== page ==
"Appellee contends that the purpose of the bill was not to enforce a statutory materialman's lien, but rather to enforce an equitable lien based upon fundamental principles of equity, and arising from considerations of right and justice as applied to the relationship of the parties and circumstances of their dealings. * * *
"Mechanics' liens were not recognized by the common law and the rule seems to be uniform in all of our cases as well as those of other jurisdictions that a mechanic's or materialman's lien is not allowable in equity independently of statute and where such statutory authority is relied upon there must be a strict compliance therewith. * * *
"The position which appellee takes here is in effect that the materialman who has supplied a contractor with material may ignore the procedure prescribed by the statutes of this state for the enforcement of his lien and proceed in equity independently of statute. We cannot agree to this contention." Emanuel et al. v. Underwood Coal Supply Co., 244 Ala. 436, 14 So.2d 151, 154, 155.
See also Security Federal Savings Loan Ass'n v. Underwood Coal Supply Co., ante, p. 56, 16 So.2d 100.
What we have said sufficiently disposes of phase 3 of the bill as last amended, and so it becomes unnecessary to consider other grounds of attack on this phase of the bill, as last amended. We consider that phase 3 of the bill, as last amended, was subject to demurrer.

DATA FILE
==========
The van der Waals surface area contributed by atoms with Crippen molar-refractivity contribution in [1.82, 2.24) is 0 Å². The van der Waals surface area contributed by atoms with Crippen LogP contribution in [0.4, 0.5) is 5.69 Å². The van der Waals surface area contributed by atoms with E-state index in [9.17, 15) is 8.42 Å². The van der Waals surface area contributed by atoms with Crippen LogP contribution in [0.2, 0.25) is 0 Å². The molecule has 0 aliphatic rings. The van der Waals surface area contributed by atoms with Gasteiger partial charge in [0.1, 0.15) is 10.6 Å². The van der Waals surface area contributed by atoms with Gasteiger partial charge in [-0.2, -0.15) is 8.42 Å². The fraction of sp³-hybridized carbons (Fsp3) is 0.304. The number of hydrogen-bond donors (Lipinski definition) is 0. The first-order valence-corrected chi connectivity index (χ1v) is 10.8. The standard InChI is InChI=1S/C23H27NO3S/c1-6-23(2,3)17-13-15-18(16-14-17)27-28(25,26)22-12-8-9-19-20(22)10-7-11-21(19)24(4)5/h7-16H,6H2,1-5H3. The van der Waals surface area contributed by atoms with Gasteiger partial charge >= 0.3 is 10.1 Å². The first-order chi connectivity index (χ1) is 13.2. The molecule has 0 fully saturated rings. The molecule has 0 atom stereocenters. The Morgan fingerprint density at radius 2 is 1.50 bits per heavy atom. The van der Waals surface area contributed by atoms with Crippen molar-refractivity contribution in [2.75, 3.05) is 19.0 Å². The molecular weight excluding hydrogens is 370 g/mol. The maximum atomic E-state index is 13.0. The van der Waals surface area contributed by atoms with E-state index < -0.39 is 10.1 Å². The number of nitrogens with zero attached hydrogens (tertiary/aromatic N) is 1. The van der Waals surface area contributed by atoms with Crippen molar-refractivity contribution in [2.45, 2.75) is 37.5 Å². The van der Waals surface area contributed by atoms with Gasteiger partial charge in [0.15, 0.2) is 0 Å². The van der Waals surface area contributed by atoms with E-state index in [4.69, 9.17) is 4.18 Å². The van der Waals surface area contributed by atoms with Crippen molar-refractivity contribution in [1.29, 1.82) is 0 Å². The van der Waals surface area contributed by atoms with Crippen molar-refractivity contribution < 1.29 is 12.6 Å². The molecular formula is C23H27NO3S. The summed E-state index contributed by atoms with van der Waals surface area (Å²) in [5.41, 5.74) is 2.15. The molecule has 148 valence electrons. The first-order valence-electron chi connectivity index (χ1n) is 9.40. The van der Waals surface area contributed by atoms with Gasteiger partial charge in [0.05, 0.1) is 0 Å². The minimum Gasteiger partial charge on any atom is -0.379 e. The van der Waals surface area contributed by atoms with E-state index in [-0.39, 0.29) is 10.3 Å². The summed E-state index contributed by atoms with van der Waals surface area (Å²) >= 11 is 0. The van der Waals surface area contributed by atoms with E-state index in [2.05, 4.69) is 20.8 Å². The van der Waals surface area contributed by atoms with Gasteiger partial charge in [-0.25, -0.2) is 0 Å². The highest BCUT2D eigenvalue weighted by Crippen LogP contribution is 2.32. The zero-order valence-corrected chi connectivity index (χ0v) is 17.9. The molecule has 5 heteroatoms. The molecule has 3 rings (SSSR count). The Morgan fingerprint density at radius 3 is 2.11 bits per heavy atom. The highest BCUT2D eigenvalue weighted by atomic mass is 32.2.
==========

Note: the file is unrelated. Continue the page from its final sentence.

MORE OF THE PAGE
The allegations of paragraph 9 attempt to make a case without alleging a contract between the parties or averring the statutory notice. Here again is an effort to obtain equitable jurisdiction without establishment of a statutory lien, and as we have seen, a materialman cannot establish a lien upon the basis of equitable estoppel or other general equitable principles. — Authorities, supra. Nor can the individuals named in paragraph 9 be regarded as trustees of a trust in invitum. The materials were sold to the church. The church or its trustees has the legal title thereto. So it cannot be said that those individuals hold title to the materials for the benefit of complainants. Sanford v. Hamner, 115 Ala. 406, 414, 22 So. 117. Besides, the constituent facts of the alleged fraud are not shown. Paragraph 9 is faulty in this respect. Noel v. Noel, 225 Ala. 302, 143 So. 469; Harris v. Nichols, 223 Ala. 58, 134 So. 798. The demurrer was properly sustained to phase 4 of the bill as last amended. The allegations of phase 4 show no ground for equity jurisdiction. If these named respondents have injured complainants through fraud or misrepresentation, there is a plain and adequate remedy at law.
Although aspects 1 and 2 of the bill, as last amended, are good, aspects 3 and 4 are faulty.
The decree of the lower court sustaining the demurrer was general, not stating the particular grounds which were sustained. We will refer the decree to such grounds as were well taken. Baker v. Graves et al., 101 Ala. 247, 250, 13 So. 275. Accordingly, the decree of the lower court is affirmed. Since the time allowed by the lower court for amendment has expired, the lower court will grant such additional time for amendment as it may deem proper.
GARDNER, C. J., and THOMAS, BROWN, FOSTER, and LIVINGSTON, JJ., concur.